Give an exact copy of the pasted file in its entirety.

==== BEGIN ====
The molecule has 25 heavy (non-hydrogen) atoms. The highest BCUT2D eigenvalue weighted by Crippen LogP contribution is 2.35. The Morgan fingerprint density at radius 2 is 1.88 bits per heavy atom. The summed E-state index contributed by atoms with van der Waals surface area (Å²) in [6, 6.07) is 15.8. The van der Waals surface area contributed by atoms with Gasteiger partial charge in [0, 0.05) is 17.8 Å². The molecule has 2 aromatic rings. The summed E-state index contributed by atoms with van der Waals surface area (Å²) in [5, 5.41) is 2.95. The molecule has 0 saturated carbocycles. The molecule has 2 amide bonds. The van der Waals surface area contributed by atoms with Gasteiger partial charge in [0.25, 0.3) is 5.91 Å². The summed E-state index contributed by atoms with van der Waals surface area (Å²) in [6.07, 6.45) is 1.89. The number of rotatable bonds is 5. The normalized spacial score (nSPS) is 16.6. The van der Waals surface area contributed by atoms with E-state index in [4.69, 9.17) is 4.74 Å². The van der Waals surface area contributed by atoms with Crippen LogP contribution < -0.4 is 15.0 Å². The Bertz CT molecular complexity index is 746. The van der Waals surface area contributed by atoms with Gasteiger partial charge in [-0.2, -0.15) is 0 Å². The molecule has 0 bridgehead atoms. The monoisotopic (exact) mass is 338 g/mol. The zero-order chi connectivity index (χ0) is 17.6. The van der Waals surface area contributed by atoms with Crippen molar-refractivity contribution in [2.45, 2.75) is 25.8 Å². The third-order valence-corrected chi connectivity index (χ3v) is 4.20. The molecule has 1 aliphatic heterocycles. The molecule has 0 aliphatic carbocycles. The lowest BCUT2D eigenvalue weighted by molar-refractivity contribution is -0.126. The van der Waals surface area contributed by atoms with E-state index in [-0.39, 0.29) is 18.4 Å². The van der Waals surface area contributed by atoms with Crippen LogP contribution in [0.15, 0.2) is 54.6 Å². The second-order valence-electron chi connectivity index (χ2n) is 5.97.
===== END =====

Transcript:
The molecule has 25 heavy (non-hydrogen) atoms. The highest BCUT2D eigenvalue weighted by Crippen LogP contribution is 2.35. The Morgan fingerprint density at radius 2 is 1.88 bits per heavy atom. The summed E-state index contributed by atoms with van der Waals surface area (Å²) in [6, 6.07) is 15.8. The van der Waals surface area contributed by atoms with Gasteiger partial charge in [0, 0.05) is 17.8 Å². The molecule has 2 aromatic rings. The summed E-state index contributed by atoms with van der Waals surface area (Å²) in [5, 5.41) is 2.95. The molecule has 0 saturated carbocycles. The molecule has 2 amide bonds. The van der Waals surface area contributed by atoms with Gasteiger partial charge in [0.25, 0.3) is 5.91 Å². The summed E-state index contributed by atoms with van der Waals surface area (Å²) in [6.07, 6.45) is 1.89. The number of rotatable bonds is 5. The normalized spacial score (nSPS) is 16.6. The van der Waals surface area contributed by atoms with E-state index in [4.69, 9.17) is 4.74 Å². The van der Waals surface area contributed by atoms with Crippen LogP contribution < -0.4 is 15.0 Å². The Bertz CT molecular complexity index is 746. The van der Waals surface area contributed by atoms with Gasteiger partial charge in [-0.2, -0.15) is 0 Å². The molecule has 0 bridgehead atoms. The monoisotopic (exact) mass is 338 g/mol. The zero-order chi connectivity index (χ0) is 17.6. The van der Waals surface area contributed by atoms with Crippen molar-refractivity contribution in [2.45, 2.75) is 25.8 Å². The third-order valence-corrected chi connectivity index (χ3v) is 4.20. The molecule has 1 aliphatic heterocycles. The molecule has 0 aliphatic carbocycles. The lowest BCUT2D eigenvalue weighted by molar-refractivity contribution is -0.126. The van der Waals surface area contributed by atoms with E-state index in [-0.39, 0.29) is 18.4 Å². The van der Waals surface area contributed by atoms with Crippen LogP contribution in [0.15, 0.2) is 54.6 Å². The second-order valence-electron chi connectivity index (χ2n) is 5.97.